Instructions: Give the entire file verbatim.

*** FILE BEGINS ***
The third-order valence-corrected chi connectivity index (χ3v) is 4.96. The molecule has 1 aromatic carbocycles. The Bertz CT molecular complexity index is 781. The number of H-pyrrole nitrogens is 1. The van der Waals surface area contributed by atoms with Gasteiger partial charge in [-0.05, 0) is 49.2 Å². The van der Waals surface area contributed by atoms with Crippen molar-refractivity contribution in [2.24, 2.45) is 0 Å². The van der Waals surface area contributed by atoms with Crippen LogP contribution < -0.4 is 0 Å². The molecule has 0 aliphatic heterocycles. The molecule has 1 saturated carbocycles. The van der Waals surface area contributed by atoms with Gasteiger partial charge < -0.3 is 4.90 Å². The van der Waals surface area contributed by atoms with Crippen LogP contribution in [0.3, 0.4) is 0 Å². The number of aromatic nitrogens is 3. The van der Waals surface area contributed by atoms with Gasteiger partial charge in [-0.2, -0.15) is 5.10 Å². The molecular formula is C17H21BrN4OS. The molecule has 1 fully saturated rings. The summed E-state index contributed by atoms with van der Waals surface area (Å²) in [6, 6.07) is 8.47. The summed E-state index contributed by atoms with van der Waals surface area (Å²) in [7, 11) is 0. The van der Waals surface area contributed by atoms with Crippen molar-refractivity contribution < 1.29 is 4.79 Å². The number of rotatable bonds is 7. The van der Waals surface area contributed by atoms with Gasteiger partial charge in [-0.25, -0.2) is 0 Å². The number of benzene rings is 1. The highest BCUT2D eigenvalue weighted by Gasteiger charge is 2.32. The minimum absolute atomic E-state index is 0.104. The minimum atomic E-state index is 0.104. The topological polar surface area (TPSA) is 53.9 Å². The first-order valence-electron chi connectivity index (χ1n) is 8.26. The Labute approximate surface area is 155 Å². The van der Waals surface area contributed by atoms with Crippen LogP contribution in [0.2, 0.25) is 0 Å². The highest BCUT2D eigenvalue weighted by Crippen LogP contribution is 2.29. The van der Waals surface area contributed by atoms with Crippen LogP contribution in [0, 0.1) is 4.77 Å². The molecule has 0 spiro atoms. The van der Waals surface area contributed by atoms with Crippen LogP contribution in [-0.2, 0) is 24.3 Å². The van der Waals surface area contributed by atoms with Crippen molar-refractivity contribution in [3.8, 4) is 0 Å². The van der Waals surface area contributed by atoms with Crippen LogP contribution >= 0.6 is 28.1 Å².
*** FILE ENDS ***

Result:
The third-order valence-corrected chi connectivity index (χ3v) is 4.96. The molecule has 1 aromatic carbocycles. The Bertz CT molecular complexity index is 781. The number of H-pyrrole nitrogens is 1. The van der Waals surface area contributed by atoms with Gasteiger partial charge in [-0.05, 0) is 49.2 Å². The van der Waals surface area contributed by atoms with Crippen molar-refractivity contribution in [2.24, 2.45) is 0 Å². The van der Waals surface area contributed by atoms with Crippen LogP contribution < -0.4 is 0 Å². The molecule has 0 aliphatic heterocycles. The molecule has 1 saturated carbocycles. The van der Waals surface area contributed by atoms with Gasteiger partial charge < -0.3 is 4.90 Å². The van der Waals surface area contributed by atoms with Crippen LogP contribution in [0.3, 0.4) is 0 Å². The number of aromatic nitrogens is 3. The van der Waals surface area contributed by atoms with Gasteiger partial charge in [-0.2, -0.15) is 5.10 Å². The molecular formula is C17H21BrN4OS. The molecule has 1 fully saturated rings. The summed E-state index contributed by atoms with van der Waals surface area (Å²) in [6, 6.07) is 8.47. The summed E-state index contributed by atoms with van der Waals surface area (Å²) in [7, 11) is 0. The van der Waals surface area contributed by atoms with Crippen molar-refractivity contribution < 1.29 is 4.79 Å². The number of rotatable bonds is 7. The van der Waals surface area contributed by atoms with Gasteiger partial charge in [-0.25, -0.2) is 0 Å². The number of benzene rings is 1. The highest BCUT2D eigenvalue weighted by Gasteiger charge is 2.32. The minimum absolute atomic E-state index is 0.104. The minimum atomic E-state index is 0.104. The topological polar surface area (TPSA) is 53.9 Å². The first-order valence-electron chi connectivity index (χ1n) is 8.26. The Labute approximate surface area is 155 Å². The van der Waals surface area contributed by atoms with Crippen LogP contribution in [0.2, 0.25) is 0 Å². The highest BCUT2D eigenvalue weighted by Crippen LogP contribution is 2.29. The van der Waals surface area contributed by atoms with Crippen LogP contribution in [0, 0.1) is 4.77 Å². The molecule has 0 spiro atoms. The van der Waals surface area contributed by atoms with Crippen LogP contribution in [-0.2, 0) is 24.3 Å². The van der Waals surface area contributed by atoms with Crippen molar-refractivity contribution in [3.8, 4) is 0 Å². The van der Waals surface area contributed by atoms with Crippen LogP contribution >= 0.6 is 28.1 Å².